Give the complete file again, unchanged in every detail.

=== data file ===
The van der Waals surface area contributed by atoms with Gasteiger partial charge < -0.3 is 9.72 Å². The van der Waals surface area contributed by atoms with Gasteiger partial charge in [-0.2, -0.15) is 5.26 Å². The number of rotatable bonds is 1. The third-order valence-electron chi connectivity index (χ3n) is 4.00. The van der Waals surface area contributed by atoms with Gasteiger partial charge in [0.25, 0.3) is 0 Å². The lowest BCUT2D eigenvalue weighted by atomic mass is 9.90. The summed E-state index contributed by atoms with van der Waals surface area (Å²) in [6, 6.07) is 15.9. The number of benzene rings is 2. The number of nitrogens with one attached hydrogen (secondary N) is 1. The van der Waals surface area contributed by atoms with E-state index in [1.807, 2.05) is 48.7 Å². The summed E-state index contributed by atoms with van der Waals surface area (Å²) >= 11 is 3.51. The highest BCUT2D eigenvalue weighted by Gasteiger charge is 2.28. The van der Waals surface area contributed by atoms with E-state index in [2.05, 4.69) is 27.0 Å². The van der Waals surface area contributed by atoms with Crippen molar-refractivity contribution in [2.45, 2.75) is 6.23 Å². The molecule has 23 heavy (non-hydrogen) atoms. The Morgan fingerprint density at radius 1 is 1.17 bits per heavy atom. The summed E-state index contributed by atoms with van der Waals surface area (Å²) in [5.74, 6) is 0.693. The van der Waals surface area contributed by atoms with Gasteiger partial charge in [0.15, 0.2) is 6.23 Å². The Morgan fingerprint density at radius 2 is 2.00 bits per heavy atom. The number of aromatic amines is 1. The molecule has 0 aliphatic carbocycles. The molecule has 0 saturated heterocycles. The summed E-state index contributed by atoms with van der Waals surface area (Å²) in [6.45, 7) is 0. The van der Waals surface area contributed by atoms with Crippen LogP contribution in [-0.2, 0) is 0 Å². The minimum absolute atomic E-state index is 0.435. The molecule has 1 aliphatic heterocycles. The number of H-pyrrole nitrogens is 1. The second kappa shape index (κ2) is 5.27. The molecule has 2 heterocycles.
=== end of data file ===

The van der Waals surface area contributed by atoms with Gasteiger partial charge < -0.3 is 9.72 Å². The van der Waals surface area contributed by atoms with Gasteiger partial charge in [-0.2, -0.15) is 5.26 Å². The number of rotatable bonds is 1. The third-order valence-electron chi connectivity index (χ3n) is 4.00. The van der Waals surface area contributed by atoms with Gasteiger partial charge in [0.25, 0.3) is 0 Å². The lowest BCUT2D eigenvalue weighted by atomic mass is 9.90. The summed E-state index contributed by atoms with van der Waals surface area (Å²) in [6, 6.07) is 15.9. The number of benzene rings is 2. The number of nitrogens with one attached hydrogen (secondary N) is 1. The van der Waals surface area contributed by atoms with E-state index in [1.807, 2.05) is 48.7 Å². The summed E-state index contributed by atoms with van der Waals surface area (Å²) >= 11 is 3.51. The highest BCUT2D eigenvalue weighted by Gasteiger charge is 2.28. The van der Waals surface area contributed by atoms with E-state index in [2.05, 4.69) is 27.0 Å². The van der Waals surface area contributed by atoms with Crippen molar-refractivity contribution in [2.45, 2.75) is 6.23 Å². The molecule has 23 heavy (non-hydrogen) atoms. The Morgan fingerprint density at radius 1 is 1.17 bits per heavy atom. The summed E-state index contributed by atoms with van der Waals surface area (Å²) in [5.74, 6) is 0.693. The van der Waals surface area contributed by atoms with Gasteiger partial charge in [0.15, 0.2) is 6.23 Å². The Morgan fingerprint density at radius 2 is 2.00 bits per heavy atom. The number of aromatic amines is 1. The molecule has 0 aliphatic carbocycles. The molecule has 0 saturated heterocycles. The summed E-state index contributed by atoms with van der Waals surface area (Å²) in [6.45, 7) is 0. The van der Waals surface area contributed by atoms with Crippen LogP contribution in [-0.2, 0) is 0 Å². The minimum absolute atomic E-state index is 0.435. The molecule has 1 aliphatic heterocycles. The number of H-pyrrole nitrogens is 1. The second kappa shape index (κ2) is 5.27. The molecule has 2 heterocycles.